Nitrates High

  1. omordn Member Member

    So I'm doing a fish cycle with TSS+ on a 3g with a Betta fish. I am on the first week of the cycle and I just performed my first test using the API Freshwater Master Test Kit. Below are my readings:

    • pH - 7.2
    • Nitrites - 0 ppm
    • Nitrates - 160 ppm
    • Ammonia - 0.25 ppm
    • Temp - 82 F

    I know that when you have high Nitrates you are supposed to do a large water change to get them down. However, I am a bit hesitant to do this since this is my first time cycling a tank with TSS+. Is a water change still recommended when you're in the middle of your cycle?

    From what I remember, you're supposed to leave your tank alone for two weeks when using TSS.

    Thank you in advance.
  2. TexasDomer Fishlore Legend Member

    Do you have a fish in there now? I would leave it be for the recommended 2 weeks. This is why it's recommended not to test during the 2 weeks of TSS+, so you're not tempted to do a water change :)
  3. omordn Member Member

    Hahaha. Yes, the Betta is in the 3g right now. I just want to make sure that I don't need to take drastic measures with such high Nitrate levels. I've never cycled with TSS let alone with a fish in there (i.e. couldn't find pure ammonia and I got impatient). :)
  4. TexasDomer Fishlore Legend Member

    I wouldn't do anything until the 2 weeks are up, unless he shows signs of sickness or stress. Almost done!
  5. omordn Member Member

    Thanks TexasDomer Always good advice! From what I can tell... he seems to be fine. Although I've never owned a Betta before so I'm still learning their behavior. He's swimming in his tank, he's always asking for food, his colors look bright, and hides in the plants when it's bedtime (I'm assuming that's what it is).
  6. el337 Fishlore Legend Member

    Does your tap possibly have nitrates? It would be a good idea to see if that's where some of it is coming from. But I agree, no need to do anything unless your betta is showing signs of distress. I'd continue to wait it out.
  7. DoubleDutch Fishlore VIP Member

    I'd do a re-test.
  8. omordn Member Member

    My tap has no nitrates. I can do a re-test. I'll post an update on that in a bit.
  9. oldsalt777 Well Known Member Member

    Hello omo...

    Whoa! Very small tank, good luck with it. Nitrates are at the end of the nitrogen cycle, so this form of nitrogen isn't as toxic to fish as ammonia and nitrite. A partial water change, say 25 percent, should get the chemistry back into the 'safe" zone for the fish, if you have them and still leave something for the growing bacteria.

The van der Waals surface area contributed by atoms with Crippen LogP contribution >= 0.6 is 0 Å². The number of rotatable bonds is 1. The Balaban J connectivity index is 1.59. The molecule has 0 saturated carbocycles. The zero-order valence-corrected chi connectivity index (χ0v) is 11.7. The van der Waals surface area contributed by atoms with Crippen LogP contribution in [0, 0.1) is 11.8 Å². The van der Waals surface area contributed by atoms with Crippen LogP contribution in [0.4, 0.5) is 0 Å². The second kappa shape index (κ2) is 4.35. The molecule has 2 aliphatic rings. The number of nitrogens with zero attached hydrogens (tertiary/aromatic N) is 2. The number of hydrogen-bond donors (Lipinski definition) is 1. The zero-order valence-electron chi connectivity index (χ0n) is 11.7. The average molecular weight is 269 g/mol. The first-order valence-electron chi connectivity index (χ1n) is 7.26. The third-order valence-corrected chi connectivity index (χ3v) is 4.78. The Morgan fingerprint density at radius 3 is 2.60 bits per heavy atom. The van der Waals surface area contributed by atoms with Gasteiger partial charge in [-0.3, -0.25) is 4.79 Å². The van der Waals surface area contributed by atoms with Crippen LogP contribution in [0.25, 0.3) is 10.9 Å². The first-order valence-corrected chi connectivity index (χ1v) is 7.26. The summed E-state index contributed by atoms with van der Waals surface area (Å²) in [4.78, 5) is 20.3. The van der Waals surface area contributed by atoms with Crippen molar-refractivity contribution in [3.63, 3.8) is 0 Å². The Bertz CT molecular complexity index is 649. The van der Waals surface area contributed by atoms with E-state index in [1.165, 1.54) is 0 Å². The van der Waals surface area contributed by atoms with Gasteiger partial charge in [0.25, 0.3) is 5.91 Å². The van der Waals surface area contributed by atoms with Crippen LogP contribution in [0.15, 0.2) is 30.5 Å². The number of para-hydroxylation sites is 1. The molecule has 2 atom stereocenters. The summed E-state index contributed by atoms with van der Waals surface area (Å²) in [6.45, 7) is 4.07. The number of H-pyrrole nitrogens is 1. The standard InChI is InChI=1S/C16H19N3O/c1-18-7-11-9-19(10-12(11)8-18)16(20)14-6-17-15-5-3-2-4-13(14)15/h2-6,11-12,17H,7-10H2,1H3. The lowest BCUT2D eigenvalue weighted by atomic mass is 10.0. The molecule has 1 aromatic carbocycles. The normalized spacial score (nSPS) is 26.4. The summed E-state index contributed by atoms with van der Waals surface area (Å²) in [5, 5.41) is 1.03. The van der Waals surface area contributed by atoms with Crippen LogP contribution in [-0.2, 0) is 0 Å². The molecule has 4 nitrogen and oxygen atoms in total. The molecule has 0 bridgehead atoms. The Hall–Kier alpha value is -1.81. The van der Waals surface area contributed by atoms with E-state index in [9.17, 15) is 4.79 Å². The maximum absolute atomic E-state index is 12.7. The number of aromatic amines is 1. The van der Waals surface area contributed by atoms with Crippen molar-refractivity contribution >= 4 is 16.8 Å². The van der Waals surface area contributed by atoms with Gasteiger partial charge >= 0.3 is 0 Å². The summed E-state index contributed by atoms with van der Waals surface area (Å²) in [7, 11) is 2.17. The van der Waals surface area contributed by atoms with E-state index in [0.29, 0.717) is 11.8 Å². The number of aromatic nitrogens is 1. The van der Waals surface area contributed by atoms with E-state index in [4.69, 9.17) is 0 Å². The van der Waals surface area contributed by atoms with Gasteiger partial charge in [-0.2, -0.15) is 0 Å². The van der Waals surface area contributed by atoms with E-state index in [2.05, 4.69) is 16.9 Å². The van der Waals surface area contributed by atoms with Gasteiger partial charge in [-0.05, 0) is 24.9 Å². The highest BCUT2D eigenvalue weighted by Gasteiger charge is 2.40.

10. omordn Member Member

    I'm back everyone. So I did a re-test and the nitrates are still high. To be safe, I believe they are in the range of 80 ppm ~ 160 ppm.

    The betta looks healthy. He's swimming, eating, sleeping, and even forming bubbles at the top of the tank. If I don't have to worry about these readings then I guess I'll just wait it out another week since that should finish my 2-week TSS cycling period. Unless anyone else has any concerns?
  11. el337 Fishlore Legend Member

    Just curious, do you know what your nitrate reading was before you added the TSS+? I'd also go lightly on the feeding until the cycle ends.
  12. omordn Member Member

    Yes, el337, I actually keep a log of my readings. Below is what I recorded:

    * pH - 7.2
    * nitrite - 0 ppm
    * nitrates - 0 ppm
    * ammonia - 0 ~ 0.25 ppm (my tap water has some ammonia)

    Thank you.
  13. el337 Fishlore Legend Member

    Ok, I was just wondering if maybe your nitrates were pretty high to start off with before you added the TSS+ but looks good there. I know readings might be off from the TSS+ but if you are overfeeding, I'd cut back a bit to every other day and pick up any uneaten food with a turkey baster.
  14. omordn Member Member

    I will try that. I'm feeding every day so I can do every other day. Thanks.
  15. fishfanman Member Member

    Your priority is to keep your fish alive, which means you have to minimize ammonia with WCs. Measure it and nitrates to keep it low. Eventually you'll have a cycled tank but you can't let ammonia build up, else you'll kill your fish.
  16. Aquaphobia Fishlore Legend Member

    Is it possible that this is part of the wonky results that TSS can cause if you test before the 2 weeks are up?
  17. fishfanman Member Member

    Most additives are worthless, bettas are tough fish but you can't let ammonia build up, that's fish keeping 101.
  18. omordn Member Member

    My ammonia is at 0.25 ppm. It's the nitrates I am worried about.
  19. Aquaphobia Fishlore Legend Member

    fishfanman: With TSS the readings can't be trusted plus it seems from the instructions given that TSS provides some protection from the waste products.
  20. fishfanman Member Member

    It's ammonia you have to keep near zero, not nitrates. Ammonia will kill fish, not nitrates.